On Saturday at 1pm you will find me not in Golders Green, but outside Downing Street standing shoulder to shoulder with people from every ethnic and religious background. We will eclipse the anti-Semitic march led by Joshua Bonehill-Paine.
This Is London - The Most Inclusive City In The World
Joshua who has 255 followers on Twitter and 50 friends on Facebook was arrested last Thursday in Somerset for sending anti-Semitic abuse to a Labour MP. The campaign against this march has been led by local Conservative MP Mike Freer, himself a gay man, whose work with the local community to have the demonstration moved out of Golders Green during the Shabbat is highly commendable. As much as I despise Mr Bonehill-Paine and his abhorrent views, the sheer magnitude and diversity of the outpouring of opposition makes me love London in equal measure. I personally know more people planning to oppose this rally than Mr Bonehill-Paine will presumably have attending. Many of us will attend because this is London, the most inclusive city in the world; a city that will not allow anti-Semitism to emerge in any form, no matter how pathetic and juvenile.
This has focused attention this week on policing, and a very strange London dichotomy of wanting to protect minorities, but also be protected from them. As I write these lines, my team of researchers recoil, encouraging me towards political subtleties; suggesting I say instead "celebrating diversity and encouraging inclusivity". However, there is no escaping the fact that people in all communities (Jewish, Muslim, LGBT etc.) need protecting from time to time, whilst not forgetting that hate-speakers shelter amongst all of them.
Hardline factions in any community can upset the balance within, as London walks the tightrope of inclusion that is a beacon of hope around the world. Last week, we saw the horrors of violent extremism but next week, we shall see the resolve of Londoners, marking the tenth anniversary of the 7/7 bombings.
An Evolved Society
We are constantly reminded that today's terrorist is tomorrow's freedom fighter as we try to distinguish between good agitators and bad. It is foolish to liken Peter Tatchell to IS, but it wasn't long ago that socially liberal Londoners shook their head in disbelief as he tied himself to railings or arrested Robert Mugabe as he campaigned for the unthinkable gay marriage that is now regarded a "must-have" for any evolved society. Can any culture be taken seriously as a world player without it? There is a reason why any self-respecting oligarch chooses to live in London rather than Moscow, London's also the sixth largest French city in the world (yes, the French population is that large).
It must be said, I have enormous sympathy with Iain Dale's view that mosques should no longer receive overseas funding, specifically the Saudi money that we feel forced to tolerate because of our strategic ties and energy requirements. There are a great many enormously wealthy British Muslims who can easily afford to support these community institutions; people whom I know would insist on supporting the core Islamic tenets of mercy and compassion. I would go further: any non-UK organisation funding fanatical religious ideologies should be banned, and as a Christian, I would like to see foreign funding removed from radical Christian organisations preaching intolerance in the UK. This isn't spiritual funding, this is political funding. There are restriction on how I fund my campaign and these restrictions need to be applied here.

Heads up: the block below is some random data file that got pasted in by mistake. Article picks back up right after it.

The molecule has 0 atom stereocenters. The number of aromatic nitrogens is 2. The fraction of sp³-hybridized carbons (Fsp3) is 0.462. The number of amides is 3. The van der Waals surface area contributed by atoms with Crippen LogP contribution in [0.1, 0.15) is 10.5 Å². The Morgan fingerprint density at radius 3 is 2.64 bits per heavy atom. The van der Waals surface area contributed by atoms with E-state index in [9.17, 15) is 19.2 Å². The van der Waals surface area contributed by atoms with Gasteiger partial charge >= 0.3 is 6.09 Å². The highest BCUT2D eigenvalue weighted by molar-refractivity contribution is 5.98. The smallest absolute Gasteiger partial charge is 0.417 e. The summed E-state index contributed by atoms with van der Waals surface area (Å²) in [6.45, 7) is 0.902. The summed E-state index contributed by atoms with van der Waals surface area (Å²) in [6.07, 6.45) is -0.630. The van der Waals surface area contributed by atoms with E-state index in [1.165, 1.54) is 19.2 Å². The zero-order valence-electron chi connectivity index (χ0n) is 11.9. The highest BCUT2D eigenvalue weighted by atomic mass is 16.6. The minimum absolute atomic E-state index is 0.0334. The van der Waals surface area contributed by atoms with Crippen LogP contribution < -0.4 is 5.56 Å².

Policing & Crime - A Key Issue For Any Mayor
The Metropolitan Police Service has been at the forefront of the fight against extremism. I come from a police family myself; my dad was a policeman. As part of my campaign I have spent time with the police, including meetings with the commissioner. We have traded ideas about how to beat radicalisation, knife crime, sexual and violent attacks on women, cyber crime all the way through to petty theft. As Mayor I will support Sir Bernard's request for a gang task force, greater support for cyber units (increasingly important because sexual and violent crimes against women tend to start online), and more powers to break up gangs by physically relocating key individuals to different boroughs. We also need to continue to try and push for a ethnically representative police force so essential stop and search duties aren't characterised as discriminatory.
What Can The Mayor Really Do To Make A Difference?
The Mayor can and should take an everyday interest in policing and crime. Currently this is devolved to a Deputy Mayor who does an amazing job. But my policy would be to personally call in two Borough Commanders every week, drawn randomly through a lottery. This solved the problem in New York and it can solve the problem in London too.
We need to collect, study and even publish borough statistics to help them improve, and the Mayor needs to use their unique position to bring together the relevant borough recourses to a system. I don't mean that we name and shame or create competition in a brash American way, we all want the same thing: a safer London.
A single phone call from the Mayor can break through borough bureaucracies and reach the person that needs to be reached. It empowers that person to make a difference and helps them to understand that their role is vital. Boris' strength has been in surrounding himself with great special advisers, whether that be Sir Edward Lister in housing, through to Ray Lewis in social mobility, helping people to achieve their potential regardless of their background. It would be short-sighted of a Mayor to dismantle this mechanism. Boris has also shown us how much influence the mayor can have even where statutory powers fall short. It is my intention to maximise these.
We all want the same thing - a safer London. As Mayor it will be at the forefront of my mind relentlessly to make it so, not just for some Londoners, but for every Londoner.